We’re still relative newbies at Korean food, so I really appreciate the illustrated guide! Fortunately the servers at all the HoCo Korean places we’ve been to have been very understanding whenever I hold up an empty ban chan plate and say “we want more of, uh, whatever was in this.” I’m bookmarking this page for future reference.

    • I’m an expert at step 7! 😀

      I’m glad you enjoyed the post. I haven’t been back to a Korean restaurant with my in-laws, but we threw a bbq at my mom’s house when they were visiting and they enjoyed her marinated beef ribs (galbi) – we cooked them before serving hehe.

      Ooo, can you recommend a good authentic Chinese restaurant in the area? Would love to try some!

      Thanks for the comment and I hope you keep reading my blog!

      • HowChow has said it before but I’ll say it again: Grace Garden in Odenton has the best Chinese in the area, hands down.

        That said, if you want to go further south, my family has been going to Paul Kee in Wheaton for decades. It’s a bit worn and dirty-looking, but no more so than most food stalls in Hong Kong… and the roast meats (roast duck, roast pork, bbq pork) are totally worth it. Other dish recommendations available upon request. 🙂

        Your bbq story reminds me of a friend who tasted a sample of bulgogi off the counter every time he went to Lotte, until a horrified worker informed him that it was supposed to be cooked first!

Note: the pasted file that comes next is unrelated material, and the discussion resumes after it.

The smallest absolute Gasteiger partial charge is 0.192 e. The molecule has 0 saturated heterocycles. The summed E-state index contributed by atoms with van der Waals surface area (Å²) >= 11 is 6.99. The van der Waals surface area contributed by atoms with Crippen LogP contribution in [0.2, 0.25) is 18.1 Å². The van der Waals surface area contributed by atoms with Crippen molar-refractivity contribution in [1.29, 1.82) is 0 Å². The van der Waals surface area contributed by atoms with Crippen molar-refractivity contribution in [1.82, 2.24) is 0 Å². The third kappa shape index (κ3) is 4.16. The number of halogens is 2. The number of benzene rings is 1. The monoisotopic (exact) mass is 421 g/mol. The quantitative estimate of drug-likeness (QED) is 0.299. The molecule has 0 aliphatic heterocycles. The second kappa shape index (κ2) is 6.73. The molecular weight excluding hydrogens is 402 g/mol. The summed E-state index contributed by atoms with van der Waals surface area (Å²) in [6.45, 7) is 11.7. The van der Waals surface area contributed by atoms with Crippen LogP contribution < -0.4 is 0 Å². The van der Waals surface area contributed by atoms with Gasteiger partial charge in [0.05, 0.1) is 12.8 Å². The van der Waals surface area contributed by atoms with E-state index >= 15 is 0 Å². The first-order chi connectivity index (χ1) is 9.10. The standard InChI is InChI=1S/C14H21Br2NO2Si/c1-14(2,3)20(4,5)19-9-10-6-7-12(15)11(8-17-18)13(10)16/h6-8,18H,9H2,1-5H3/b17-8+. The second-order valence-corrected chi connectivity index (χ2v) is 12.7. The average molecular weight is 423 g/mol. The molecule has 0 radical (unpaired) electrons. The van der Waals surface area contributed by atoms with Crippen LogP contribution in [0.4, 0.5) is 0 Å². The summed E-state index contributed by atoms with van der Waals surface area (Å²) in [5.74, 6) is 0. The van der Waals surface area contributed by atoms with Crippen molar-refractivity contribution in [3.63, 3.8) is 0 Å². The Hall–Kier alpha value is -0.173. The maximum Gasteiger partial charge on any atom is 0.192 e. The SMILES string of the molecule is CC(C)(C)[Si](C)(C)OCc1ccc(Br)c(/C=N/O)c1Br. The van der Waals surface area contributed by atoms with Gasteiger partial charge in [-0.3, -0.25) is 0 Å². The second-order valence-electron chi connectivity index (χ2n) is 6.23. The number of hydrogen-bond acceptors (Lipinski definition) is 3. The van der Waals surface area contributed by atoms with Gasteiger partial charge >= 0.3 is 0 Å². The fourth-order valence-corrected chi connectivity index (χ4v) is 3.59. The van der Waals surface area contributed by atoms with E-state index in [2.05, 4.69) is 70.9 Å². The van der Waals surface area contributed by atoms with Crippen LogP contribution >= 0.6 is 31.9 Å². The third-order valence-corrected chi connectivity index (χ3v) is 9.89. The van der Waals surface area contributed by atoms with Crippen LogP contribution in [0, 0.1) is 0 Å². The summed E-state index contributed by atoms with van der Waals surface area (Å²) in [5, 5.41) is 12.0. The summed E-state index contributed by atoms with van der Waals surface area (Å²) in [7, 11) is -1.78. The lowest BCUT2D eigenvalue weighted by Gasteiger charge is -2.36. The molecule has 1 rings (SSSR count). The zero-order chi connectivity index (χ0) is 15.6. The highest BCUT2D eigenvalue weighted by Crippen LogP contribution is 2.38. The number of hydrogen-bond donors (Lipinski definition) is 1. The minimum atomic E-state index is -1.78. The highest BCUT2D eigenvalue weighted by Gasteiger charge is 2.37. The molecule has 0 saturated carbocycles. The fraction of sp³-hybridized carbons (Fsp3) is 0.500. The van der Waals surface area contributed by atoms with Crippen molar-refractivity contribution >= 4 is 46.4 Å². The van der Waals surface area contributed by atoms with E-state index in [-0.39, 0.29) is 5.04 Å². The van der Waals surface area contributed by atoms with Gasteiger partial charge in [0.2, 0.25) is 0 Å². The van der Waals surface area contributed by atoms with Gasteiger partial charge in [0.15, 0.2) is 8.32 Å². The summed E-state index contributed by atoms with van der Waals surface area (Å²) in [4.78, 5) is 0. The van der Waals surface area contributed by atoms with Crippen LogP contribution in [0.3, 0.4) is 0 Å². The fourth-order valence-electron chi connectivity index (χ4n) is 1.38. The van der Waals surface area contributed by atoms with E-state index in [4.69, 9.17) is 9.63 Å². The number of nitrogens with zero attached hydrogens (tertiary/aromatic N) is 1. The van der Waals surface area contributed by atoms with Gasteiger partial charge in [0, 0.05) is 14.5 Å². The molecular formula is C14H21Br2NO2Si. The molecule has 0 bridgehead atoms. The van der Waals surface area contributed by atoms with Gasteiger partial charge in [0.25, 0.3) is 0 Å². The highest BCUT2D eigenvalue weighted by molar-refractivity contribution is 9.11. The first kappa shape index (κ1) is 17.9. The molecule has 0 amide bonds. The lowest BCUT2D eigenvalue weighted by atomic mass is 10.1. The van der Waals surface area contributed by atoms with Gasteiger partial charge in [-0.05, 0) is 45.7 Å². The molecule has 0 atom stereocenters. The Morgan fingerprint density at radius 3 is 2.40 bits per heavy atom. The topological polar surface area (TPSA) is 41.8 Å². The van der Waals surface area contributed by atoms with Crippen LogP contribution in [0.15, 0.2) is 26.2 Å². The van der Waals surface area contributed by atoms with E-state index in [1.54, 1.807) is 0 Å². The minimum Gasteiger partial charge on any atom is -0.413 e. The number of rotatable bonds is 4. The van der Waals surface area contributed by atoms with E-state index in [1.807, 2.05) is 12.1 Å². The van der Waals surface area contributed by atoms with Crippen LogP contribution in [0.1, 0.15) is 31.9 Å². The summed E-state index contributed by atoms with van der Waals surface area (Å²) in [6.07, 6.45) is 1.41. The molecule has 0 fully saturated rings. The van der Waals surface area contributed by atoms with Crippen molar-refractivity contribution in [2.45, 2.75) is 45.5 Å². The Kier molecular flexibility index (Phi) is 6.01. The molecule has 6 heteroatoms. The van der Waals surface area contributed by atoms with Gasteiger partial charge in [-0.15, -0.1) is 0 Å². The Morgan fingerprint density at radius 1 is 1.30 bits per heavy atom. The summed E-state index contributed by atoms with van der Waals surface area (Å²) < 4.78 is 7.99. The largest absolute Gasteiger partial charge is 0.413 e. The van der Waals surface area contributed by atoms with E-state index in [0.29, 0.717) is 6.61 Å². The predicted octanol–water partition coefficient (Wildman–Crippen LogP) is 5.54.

• We went to Grace Garden for dinner and we LOVED it! Will be writing about them soon. Thanks for the rec. Thank you HowChow too! 🙂

  4. I had a wonderful helper to learn Korean BBQ 20+ years ago – my college roommate. Now when we go as a family, we know what we like, but we never know the names which makes communication difficult and makes the dining experience inconsistent. I love all forms of pickled radish – love love the spicy pickled radish cubes kadoogee (sp?). I had never heard of the thin slice radish – I want to try that! And my kids fill up on rice and the rice wrappers – never knew the name for those either. Thanks for a great post and for Howchow for linking it!

    • That’s great that your family enjoys Korean food. Isn’t it so delicious? 🙂 I hope all of my non-Korean friends who I took to Korean BBQ continues to enjoy it too.
      Thanks for the comment and I hope you keep reading my blog!

  5. Grace Garden in Odenton (HowChow has raved about it on several occasions) is an absolutely fantastic place to go for authentic Chinese.

    Further south, in Wheaton, my family has been going to Paul Kee for decades. I definitely recommend the roast duck / roast pork / bbq pork combo, and the seafood chow mein. The restaurant could be a little cleaner, I admit, but hey, no worse sanitation-wise than most of the food stalls in Hong Kong…

    Good thing you cooked the galbi before serving… 🙂 A friend of mine actually ate a bit of raw bulgogi at a Lotte every time he went there, before one of the staff saw him and told him it was supposed to be cooked first. He thought it was a free sample.

      • No worries. You know, I have never been to Paul Kee. A lot of my friends go there, I don’t know what’s keeping me away from there. We always go to Full Key, just down the street. Haven’t tried Grace Garden yet either. I need to catch up on my eating! 😀 Thanks for the tips.